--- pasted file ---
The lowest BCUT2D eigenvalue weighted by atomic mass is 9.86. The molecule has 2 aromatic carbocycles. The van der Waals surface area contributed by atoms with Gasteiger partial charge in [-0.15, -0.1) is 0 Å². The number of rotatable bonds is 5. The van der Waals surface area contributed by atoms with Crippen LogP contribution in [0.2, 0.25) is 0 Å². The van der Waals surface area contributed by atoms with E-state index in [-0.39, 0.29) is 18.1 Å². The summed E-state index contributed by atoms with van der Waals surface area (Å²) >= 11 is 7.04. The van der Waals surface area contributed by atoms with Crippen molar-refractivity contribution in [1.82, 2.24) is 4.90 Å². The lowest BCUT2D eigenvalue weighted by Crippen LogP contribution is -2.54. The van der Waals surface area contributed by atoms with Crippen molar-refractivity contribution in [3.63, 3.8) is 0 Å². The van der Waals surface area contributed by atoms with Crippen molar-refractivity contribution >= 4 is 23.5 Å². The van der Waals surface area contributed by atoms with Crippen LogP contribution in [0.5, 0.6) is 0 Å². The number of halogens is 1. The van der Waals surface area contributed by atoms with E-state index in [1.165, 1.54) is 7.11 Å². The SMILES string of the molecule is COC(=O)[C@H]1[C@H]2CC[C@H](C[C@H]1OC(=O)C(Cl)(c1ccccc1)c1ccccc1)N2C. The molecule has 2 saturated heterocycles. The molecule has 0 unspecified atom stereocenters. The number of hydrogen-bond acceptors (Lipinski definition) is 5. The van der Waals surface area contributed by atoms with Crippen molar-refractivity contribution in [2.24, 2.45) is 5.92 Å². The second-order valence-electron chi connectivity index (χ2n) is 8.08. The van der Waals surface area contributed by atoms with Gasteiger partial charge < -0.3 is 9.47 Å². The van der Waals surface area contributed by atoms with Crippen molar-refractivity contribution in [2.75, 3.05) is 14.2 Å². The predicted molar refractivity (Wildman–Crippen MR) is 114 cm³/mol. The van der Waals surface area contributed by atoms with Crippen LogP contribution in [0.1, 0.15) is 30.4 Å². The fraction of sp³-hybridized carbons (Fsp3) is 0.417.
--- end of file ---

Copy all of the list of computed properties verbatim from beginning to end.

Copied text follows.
The lowest BCUT2D eigenvalue weighted by atomic mass is 9.86. The molecule has 2 aromatic carbocycles. The van der Waals surface area contributed by atoms with Gasteiger partial charge in [-0.15, -0.1) is 0 Å². The number of rotatable bonds is 5. The van der Waals surface area contributed by atoms with Crippen LogP contribution in [0.2, 0.25) is 0 Å². The van der Waals surface area contributed by atoms with E-state index in [-0.39, 0.29) is 18.1 Å². The summed E-state index contributed by atoms with van der Waals surface area (Å²) >= 11 is 7.04. The van der Waals surface area contributed by atoms with Crippen molar-refractivity contribution in [1.82, 2.24) is 4.90 Å². The lowest BCUT2D eigenvalue weighted by Crippen LogP contribution is -2.54. The van der Waals surface area contributed by atoms with Crippen molar-refractivity contribution in [3.63, 3.8) is 0 Å². The van der Waals surface area contributed by atoms with Crippen molar-refractivity contribution >= 4 is 23.5 Å². The van der Waals surface area contributed by atoms with Crippen LogP contribution in [0.5, 0.6) is 0 Å². The number of halogens is 1. The van der Waals surface area contributed by atoms with E-state index in [1.165, 1.54) is 7.11 Å². The SMILES string of the molecule is COC(=O)[C@H]1[C@H]2CC[C@H](C[C@H]1OC(=O)C(Cl)(c1ccccc1)c1ccccc1)N2C. The molecule has 2 saturated heterocycles. The molecule has 0 unspecified atom stereocenters. The number of hydrogen-bond acceptors (Lipinski definition) is 5. The van der Waals surface area contributed by atoms with Crippen molar-refractivity contribution in [2.24, 2.45) is 5.92 Å². The second-order valence-electron chi connectivity index (χ2n) is 8.08. The van der Waals surface area contributed by atoms with Gasteiger partial charge < -0.3 is 9.47 Å². The van der Waals surface area contributed by atoms with Crippen molar-refractivity contribution in [2.75, 3.05) is 14.2 Å². The predicted molar refractivity (Wildman–Crippen MR) is 114 cm³/mol. The van der Waals surface area contributed by atoms with Crippen LogP contribution in [0.1, 0.15) is 30.4 Å². The fraction of sp³-hybridized carbons (Fsp3) is 0.417.